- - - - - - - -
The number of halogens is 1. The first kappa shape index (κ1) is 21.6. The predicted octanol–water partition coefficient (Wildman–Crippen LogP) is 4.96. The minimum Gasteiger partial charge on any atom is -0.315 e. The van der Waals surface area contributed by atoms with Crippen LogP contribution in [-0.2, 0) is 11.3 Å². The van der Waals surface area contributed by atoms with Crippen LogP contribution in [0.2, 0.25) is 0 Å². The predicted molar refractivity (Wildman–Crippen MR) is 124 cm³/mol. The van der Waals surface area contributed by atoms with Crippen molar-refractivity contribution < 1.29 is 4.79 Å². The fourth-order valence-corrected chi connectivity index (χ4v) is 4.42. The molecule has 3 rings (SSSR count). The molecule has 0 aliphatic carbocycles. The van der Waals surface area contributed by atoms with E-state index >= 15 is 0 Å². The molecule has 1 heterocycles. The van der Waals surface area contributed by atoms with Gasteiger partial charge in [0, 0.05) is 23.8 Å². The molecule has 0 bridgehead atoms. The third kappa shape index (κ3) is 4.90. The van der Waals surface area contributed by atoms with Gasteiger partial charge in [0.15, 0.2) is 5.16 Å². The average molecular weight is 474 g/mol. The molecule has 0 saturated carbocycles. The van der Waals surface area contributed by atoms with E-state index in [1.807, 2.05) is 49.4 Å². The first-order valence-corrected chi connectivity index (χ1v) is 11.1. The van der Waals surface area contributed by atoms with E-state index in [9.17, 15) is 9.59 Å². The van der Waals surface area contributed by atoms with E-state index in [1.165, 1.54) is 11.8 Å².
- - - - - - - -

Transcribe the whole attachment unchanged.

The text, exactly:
The number of halogens is 1. The first kappa shape index (κ1) is 21.6. The predicted octanol–water partition coefficient (Wildman–Crippen LogP) is 4.96. The minimum Gasteiger partial charge on any atom is -0.315 e. The van der Waals surface area contributed by atoms with Crippen LogP contribution in [-0.2, 0) is 11.3 Å². The van der Waals surface area contributed by atoms with Crippen LogP contribution in [0.2, 0.25) is 0 Å². The predicted molar refractivity (Wildman–Crippen MR) is 124 cm³/mol. The van der Waals surface area contributed by atoms with Crippen molar-refractivity contribution < 1.29 is 4.79 Å². The fourth-order valence-corrected chi connectivity index (χ4v) is 4.42. The molecule has 3 rings (SSSR count). The molecule has 0 aliphatic carbocycles. The van der Waals surface area contributed by atoms with E-state index >= 15 is 0 Å². The molecule has 1 heterocycles. The van der Waals surface area contributed by atoms with Gasteiger partial charge in [0, 0.05) is 23.8 Å². The molecule has 0 bridgehead atoms. The third kappa shape index (κ3) is 4.90. The van der Waals surface area contributed by atoms with Gasteiger partial charge in [0.15, 0.2) is 5.16 Å². The average molecular weight is 474 g/mol. The molecule has 0 saturated carbocycles. The van der Waals surface area contributed by atoms with E-state index in [1.807, 2.05) is 49.4 Å². The first-order valence-corrected chi connectivity index (χ1v) is 11.1. The van der Waals surface area contributed by atoms with E-state index in [9.17, 15) is 9.59 Å². The van der Waals surface area contributed by atoms with E-state index in [1.165, 1.54) is 11.8 Å².